The Farming with Nature programme is being transformed into a low carbon farming programme. “We’re currently working with farmers to listen to their needs and concerns in order to reshape the programme and build on the great work to date,” says Steve. “Our ambition is to have 30% of our products locally sourced and we’re developing the plan to understand how we can achieve this.”
In Northern Ireland, Origin Green, Bord Bia’s (The Irish Food Board’s) pioneering food and drink sustainability programme, has also attracted M&S to suppliers there. “The fact that Origin Green performs audits and verifies the sustainability credentials of farms in Ireland feeds into our Farm to Fork traceability credentials which are all-important to M&S,” says Steve.
M&S has already been operating a Select Farms programme for many years and prides itself on the Farm to Fork traceability of its meat and dairy products. “Our products come from farmers we know and trust, and we have more RSPCA Assured products than any other national retailer,” says Steve. “That means you can rest assured they adhere to our animal-welfare and environmental-protection standards.
“Our Select Farms brand is part of our wider Plan A initiative, which is our commitment as a business to building a more sustainable future. We’re the only national retailer that can trace 100% of our beef back to the farm and animal it came from, we sell 100% outdoor-bred pork and 100% British chicken,” he adds.
M&S is currently driving greater volume for farmers by investing further in its Remarksable range, which includes meat, dairy, bread and produce. It aims to offer these products at value without compromising on the quality, or its sourcing standards and without negatively impacting suppliers.
Like all businesses at the moment, it is however feeling the effects of inflation. “We recognise the exceptional circumstances farmers across the UK and Ireland are facing due to rising costs and we’re working closely with our suppliers to provide additional support,” says Steve. “Our priority with any support is to guarantee protection for the farmers themselves. Were also committed to paying our dairy farmers a fair price – for example, since 1999 our M&S Milk Pledge has guaranteed our dairy pool farmers a fair and sustainable price, giving them the security to invest in higher animal welfare standards.”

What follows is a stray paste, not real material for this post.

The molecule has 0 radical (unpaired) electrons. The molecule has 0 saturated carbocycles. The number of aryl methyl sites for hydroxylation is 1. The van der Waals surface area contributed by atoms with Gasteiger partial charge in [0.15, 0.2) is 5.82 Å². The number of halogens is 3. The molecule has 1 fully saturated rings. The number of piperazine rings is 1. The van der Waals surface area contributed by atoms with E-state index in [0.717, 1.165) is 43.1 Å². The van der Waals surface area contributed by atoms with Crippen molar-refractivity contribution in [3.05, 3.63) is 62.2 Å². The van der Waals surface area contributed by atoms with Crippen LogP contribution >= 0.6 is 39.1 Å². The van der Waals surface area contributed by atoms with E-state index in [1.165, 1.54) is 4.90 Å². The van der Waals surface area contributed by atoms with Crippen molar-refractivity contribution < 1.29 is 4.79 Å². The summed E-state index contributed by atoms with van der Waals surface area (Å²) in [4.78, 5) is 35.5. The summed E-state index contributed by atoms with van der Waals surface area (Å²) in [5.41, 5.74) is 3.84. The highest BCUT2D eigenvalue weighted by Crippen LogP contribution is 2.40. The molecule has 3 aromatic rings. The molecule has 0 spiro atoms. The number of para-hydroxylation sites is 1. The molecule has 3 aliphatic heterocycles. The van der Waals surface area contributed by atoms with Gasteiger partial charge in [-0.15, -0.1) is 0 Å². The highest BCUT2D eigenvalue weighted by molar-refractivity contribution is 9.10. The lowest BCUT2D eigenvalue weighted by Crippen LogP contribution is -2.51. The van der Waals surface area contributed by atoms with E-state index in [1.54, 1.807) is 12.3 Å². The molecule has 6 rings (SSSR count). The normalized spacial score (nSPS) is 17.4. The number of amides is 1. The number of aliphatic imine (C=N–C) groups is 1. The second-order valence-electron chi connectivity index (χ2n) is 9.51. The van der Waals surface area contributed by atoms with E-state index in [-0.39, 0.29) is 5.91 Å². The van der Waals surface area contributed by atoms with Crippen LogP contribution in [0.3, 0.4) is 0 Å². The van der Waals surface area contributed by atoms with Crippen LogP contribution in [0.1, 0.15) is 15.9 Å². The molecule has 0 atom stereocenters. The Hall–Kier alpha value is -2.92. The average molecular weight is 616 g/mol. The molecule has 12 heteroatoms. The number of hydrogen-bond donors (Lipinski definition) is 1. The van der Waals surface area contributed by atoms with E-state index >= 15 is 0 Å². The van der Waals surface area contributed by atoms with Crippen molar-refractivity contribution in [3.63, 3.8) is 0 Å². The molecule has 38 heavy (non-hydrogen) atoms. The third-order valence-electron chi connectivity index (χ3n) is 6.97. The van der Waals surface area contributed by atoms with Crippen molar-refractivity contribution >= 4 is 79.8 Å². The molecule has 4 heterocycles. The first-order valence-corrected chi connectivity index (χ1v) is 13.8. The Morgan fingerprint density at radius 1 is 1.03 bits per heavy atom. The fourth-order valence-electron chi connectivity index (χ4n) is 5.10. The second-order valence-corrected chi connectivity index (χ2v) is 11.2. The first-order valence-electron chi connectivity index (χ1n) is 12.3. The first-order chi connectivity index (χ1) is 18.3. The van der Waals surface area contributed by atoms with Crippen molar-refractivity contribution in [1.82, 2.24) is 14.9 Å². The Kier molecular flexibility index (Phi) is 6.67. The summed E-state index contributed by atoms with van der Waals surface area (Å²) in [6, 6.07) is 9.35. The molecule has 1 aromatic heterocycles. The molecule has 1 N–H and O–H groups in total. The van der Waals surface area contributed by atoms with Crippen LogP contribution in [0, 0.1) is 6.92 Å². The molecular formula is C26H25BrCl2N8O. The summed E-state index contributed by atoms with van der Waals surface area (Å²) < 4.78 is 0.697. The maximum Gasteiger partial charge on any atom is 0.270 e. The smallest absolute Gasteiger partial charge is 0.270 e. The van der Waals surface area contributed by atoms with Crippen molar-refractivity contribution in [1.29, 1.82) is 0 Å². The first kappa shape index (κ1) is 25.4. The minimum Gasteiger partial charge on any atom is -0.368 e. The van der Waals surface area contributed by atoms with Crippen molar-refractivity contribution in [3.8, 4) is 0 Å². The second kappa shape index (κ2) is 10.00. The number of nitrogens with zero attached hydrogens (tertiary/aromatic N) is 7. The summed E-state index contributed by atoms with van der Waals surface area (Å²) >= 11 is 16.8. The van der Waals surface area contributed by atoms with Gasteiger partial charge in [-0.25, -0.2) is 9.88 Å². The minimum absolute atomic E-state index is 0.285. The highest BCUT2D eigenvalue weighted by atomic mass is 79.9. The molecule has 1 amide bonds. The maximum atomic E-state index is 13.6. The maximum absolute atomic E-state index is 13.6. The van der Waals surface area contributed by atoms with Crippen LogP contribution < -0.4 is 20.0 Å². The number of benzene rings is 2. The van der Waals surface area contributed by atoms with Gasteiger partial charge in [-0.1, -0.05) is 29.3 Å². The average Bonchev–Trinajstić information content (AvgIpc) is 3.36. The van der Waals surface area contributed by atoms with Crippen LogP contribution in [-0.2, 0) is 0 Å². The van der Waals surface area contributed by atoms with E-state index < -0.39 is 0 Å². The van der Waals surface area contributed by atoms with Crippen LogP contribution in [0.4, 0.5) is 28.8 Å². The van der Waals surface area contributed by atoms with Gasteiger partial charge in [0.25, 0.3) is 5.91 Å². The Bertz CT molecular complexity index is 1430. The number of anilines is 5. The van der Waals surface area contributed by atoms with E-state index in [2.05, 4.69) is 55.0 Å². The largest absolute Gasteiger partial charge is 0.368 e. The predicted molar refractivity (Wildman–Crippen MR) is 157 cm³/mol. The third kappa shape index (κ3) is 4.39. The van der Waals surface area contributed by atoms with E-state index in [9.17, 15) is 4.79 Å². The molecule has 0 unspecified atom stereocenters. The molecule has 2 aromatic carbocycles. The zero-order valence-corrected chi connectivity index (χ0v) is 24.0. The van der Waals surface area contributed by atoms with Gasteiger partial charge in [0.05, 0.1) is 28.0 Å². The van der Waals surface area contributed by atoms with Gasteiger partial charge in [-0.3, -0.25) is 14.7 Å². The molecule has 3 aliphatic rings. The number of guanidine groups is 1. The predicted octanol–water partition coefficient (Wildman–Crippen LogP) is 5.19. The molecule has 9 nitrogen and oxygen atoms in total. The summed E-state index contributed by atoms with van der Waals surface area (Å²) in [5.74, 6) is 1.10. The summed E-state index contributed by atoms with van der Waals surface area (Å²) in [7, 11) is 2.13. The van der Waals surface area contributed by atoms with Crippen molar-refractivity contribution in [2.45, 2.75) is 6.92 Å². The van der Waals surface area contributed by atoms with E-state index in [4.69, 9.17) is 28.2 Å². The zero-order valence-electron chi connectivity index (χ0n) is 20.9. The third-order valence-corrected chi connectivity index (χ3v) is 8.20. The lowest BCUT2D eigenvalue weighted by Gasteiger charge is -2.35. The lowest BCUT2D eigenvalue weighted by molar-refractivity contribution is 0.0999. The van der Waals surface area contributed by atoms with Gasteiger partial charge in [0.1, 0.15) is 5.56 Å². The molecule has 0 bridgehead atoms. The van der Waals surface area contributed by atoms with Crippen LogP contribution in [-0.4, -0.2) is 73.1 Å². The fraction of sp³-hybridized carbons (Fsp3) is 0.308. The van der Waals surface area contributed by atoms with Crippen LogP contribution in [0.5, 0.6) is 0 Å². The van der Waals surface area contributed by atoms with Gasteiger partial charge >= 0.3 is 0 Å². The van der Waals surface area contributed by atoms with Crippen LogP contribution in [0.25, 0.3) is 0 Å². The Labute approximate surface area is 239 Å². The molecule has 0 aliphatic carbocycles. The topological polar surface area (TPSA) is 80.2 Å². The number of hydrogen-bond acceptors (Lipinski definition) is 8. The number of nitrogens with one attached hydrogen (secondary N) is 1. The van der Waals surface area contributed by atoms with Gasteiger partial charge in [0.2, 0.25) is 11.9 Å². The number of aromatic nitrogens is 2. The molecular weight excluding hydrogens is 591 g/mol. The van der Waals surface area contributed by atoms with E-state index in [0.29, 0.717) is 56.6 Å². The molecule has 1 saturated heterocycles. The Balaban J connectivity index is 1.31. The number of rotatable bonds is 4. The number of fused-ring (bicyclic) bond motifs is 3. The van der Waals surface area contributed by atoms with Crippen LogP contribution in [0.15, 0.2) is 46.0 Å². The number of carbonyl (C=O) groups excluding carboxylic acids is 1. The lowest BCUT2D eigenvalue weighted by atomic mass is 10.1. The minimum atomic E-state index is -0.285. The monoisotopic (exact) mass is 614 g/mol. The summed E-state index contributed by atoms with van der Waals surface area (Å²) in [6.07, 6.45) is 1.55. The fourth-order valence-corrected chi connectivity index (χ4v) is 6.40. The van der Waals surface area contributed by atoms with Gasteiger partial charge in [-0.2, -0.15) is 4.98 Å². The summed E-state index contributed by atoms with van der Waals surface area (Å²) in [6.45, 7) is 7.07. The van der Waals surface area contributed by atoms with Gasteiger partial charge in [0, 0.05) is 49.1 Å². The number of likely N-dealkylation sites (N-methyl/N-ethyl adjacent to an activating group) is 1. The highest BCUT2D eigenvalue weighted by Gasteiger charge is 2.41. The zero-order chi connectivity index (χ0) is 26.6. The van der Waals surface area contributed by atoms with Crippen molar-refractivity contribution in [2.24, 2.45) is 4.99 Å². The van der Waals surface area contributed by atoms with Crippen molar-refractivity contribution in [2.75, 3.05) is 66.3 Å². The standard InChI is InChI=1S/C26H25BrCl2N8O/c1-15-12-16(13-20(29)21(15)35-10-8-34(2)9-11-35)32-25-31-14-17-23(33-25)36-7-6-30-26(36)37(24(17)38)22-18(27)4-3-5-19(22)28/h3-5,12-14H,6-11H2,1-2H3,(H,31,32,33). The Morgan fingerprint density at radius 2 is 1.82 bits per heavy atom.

And while sales of meat and dairy remain high, Steve is aware of the trend for plant-based foods in recent years. “We believe that both meat and dairy and plant-based foods play a valuable role in a balanced diet,” he says. “As a result, we have a clear strategy to grow sales in both categories, but we want customers to eat high quality, high welfare meat and dairy products.”
The relationship between Northern Ireland and M&S is an important one to the company but has been hindered in recent times by Brexit. Steve is however hopeful that a solution can be found that ensures a continued mutually beneficial connection. “Our mindset is that we want to grow our business in Northern Ireland,” he says. “Current arrangements with the Northern Ireland protocol make it that much harder. That’s why we need the UK Government to agree a solution with the EU that takes into account the safety and high standards in the UK, streamlines, and digitalises the processes and removes the burdensome checks on every delivery. Northern Ireland is an important supplier of meat and dairy products for M&S. Let’s hope that continues.”